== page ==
Warehouse behemoth Costco (NASDAQ:COST) recently reported Q1 fiscal 2015 earnings that easily trumped analysts estimates. The company’s profits rose 17% to $496 million and earnings per share were $1.12, nicely above the consensus estimate of $1.09. Strong growth in comparable store sales and an increase in gross margins boosted Costco’s bottomline growth, while higher SG&A expenses had a marginally offsetting impact. The retailer’s gross margins improved by 22 basis points year over year, backed by strong margins in the gasoline business and $17 million from pretax nonrecurring loss recovery. On the topline front, the company reported revenue gains of 7.4%, which was inline with the street estimates.
Costco has effectively leveraged its dominance as a warehouse retailer to attract new members and increase store traffic. While the gradual customer shift to online shopping has created problems for almost every retail chain in the country, it doesn’t seem to trouble Costco much. In fact, even other warehouse clubs are struggling to attract customers, which suggests that it is not the entire industry that is doing well, it is Costco.
Costco Is Doing Much Better Than The Industry
During the recently concluded quarter (that was Q1 fiscal 2015 for Costco and Q3 fiscal 2015 for Sam’s Club), store traffic at Costco increased by 4.5% year over year, driven by a rise in number of members and improvement in renewal rates. Total membership fees for the quarter increased by a healthy 6% to $582 million. Renewal rates in North America and worldwide were 90.7% and 87.3%, respectively, while these figures stood at 90.4% and 86.5%, respectively, in the year ago period.
In contrast, store traffic at Sam’s Club increased by just 0.2% despite the fact that it operates with the same business model. In fact, in some ways, it has an advantage over Costco. It has a wider reach and a cheaper membership. Still, buyers prefer to shop at Costco, which clearly indicates the warehouse giant’s supremacy in this arena. The retailer relies on providing its customers with good quality products at a reasonable price in a compelling environment. Costco changes the brands it offers regularly, and therefore, customers always find something new at its stores and get a ‘treasure hunt’ experience. To add more appeal, the retailer from time-to-time offers high-end products such as Coach (NYSE:COH) purses and Dom Perignon champagne. Costco is also focused on serving its customers based on the local tastes and demand. It grants its local store managers some discretion over the products that are kept in stores.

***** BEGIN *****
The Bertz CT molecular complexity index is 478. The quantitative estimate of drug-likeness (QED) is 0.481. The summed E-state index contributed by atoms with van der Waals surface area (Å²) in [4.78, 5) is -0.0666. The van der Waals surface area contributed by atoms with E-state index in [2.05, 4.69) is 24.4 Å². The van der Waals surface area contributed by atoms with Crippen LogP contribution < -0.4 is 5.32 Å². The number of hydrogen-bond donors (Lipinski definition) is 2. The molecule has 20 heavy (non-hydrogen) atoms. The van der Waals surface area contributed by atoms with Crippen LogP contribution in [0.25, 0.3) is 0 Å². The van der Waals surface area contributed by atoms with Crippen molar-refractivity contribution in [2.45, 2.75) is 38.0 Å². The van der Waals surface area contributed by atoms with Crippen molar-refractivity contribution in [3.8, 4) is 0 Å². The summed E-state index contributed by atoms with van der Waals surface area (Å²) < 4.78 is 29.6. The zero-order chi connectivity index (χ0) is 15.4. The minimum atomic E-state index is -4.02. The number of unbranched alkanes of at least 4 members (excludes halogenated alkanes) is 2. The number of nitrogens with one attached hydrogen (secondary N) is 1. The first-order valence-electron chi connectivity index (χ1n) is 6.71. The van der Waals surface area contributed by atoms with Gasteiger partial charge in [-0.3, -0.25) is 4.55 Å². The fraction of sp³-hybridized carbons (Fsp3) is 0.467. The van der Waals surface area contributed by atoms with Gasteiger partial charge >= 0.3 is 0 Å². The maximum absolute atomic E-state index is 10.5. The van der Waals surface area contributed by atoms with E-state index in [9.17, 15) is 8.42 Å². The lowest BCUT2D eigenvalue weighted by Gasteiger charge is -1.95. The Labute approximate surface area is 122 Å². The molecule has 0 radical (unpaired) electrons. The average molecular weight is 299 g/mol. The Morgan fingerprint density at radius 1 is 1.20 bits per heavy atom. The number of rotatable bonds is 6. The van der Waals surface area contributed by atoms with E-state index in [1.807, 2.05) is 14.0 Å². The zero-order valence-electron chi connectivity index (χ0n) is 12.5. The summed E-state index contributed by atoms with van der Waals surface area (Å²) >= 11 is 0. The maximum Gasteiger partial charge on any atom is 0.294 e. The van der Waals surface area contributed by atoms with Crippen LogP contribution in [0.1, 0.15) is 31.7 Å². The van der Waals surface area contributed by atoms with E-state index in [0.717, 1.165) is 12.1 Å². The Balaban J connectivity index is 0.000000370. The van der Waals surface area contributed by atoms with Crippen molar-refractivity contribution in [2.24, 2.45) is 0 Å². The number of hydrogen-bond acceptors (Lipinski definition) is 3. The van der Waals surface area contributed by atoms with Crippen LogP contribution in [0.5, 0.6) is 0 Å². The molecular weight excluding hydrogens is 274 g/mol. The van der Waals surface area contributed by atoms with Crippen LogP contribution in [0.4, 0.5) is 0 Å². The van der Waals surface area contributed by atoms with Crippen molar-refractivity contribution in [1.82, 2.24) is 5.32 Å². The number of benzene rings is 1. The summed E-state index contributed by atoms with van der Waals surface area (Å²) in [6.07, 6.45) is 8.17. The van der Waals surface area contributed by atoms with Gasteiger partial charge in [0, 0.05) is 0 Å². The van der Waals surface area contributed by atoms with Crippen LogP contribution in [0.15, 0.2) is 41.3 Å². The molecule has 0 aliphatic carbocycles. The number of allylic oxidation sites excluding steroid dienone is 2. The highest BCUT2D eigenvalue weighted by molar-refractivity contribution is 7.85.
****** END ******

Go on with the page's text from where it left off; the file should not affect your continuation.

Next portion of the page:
Due to its core value propositions, Costco has been able to ensure steady growth despite the fact that its operations aren’t evenly spread across the country. Although the warehouse retailer has presence in over 40 states, it earns close to 24% of its domestic revenues from the region around California. This clearly indicates that the company hasn’t explored the complete potential of other markets, implying that there is still plenty of room for growth.
Online Provides Another Growth Avenue
Like other retail chains in the U.S. market, Costco also relies on its store sales for a bulk of its revenues. The retailer earns just 3% of its overall revenues through e-commerce sales. Since online shopping started gaining popularity in the U.S., buyers in numbers have switched from brick-and-mortar shopping to web shopping, and this trend continues to date. While this has severely impacted foot traffic at several retailers including Wal-Mart (NYSE:WMT) and Target (NYSE:TGT), it hasn’t had a notable impact on Costco. In fact, it provides the warehouse retailer with an opportunity to simultaneously grow its web business, given that about 80% of its products sold online do not overlap with its store inventory. Hence, a customer shopping online at Costco’s website might still visit its store to fulfill his needs.
During the recently concluded quarter, Costco’s e-commerce sales increased by 20%, driven by a rise in web traffic, a better shopping experience and improved delivery efficiency. The company is now shipping directly, which has resulted in an improvement in delivery times. Costco has also been testing Google Shopping Express, a Google (NASDAQ:GOOG) initiative that provides consumers a platform to shop online from local retailers and get products delivered on the same day. Through this service, Costco is mainly looking to expand its e-commerce reach. At the end of Q4 fiscal 2014, this service was live in just three markets, but now its reach has been expanded to six markets. In the years to come, the warehouse giant will look to roll this out on a larger scale, one that can have a noticeable impact on its e-commerce revenues. Additionally, Costco’s e-commerce channel is available only in four countries (U.S., Canada, U.K. and Mexico) at the moment. The company has a incredible opportunity to extend its online reach to other countries it operates in, to add more intensity to its online growth.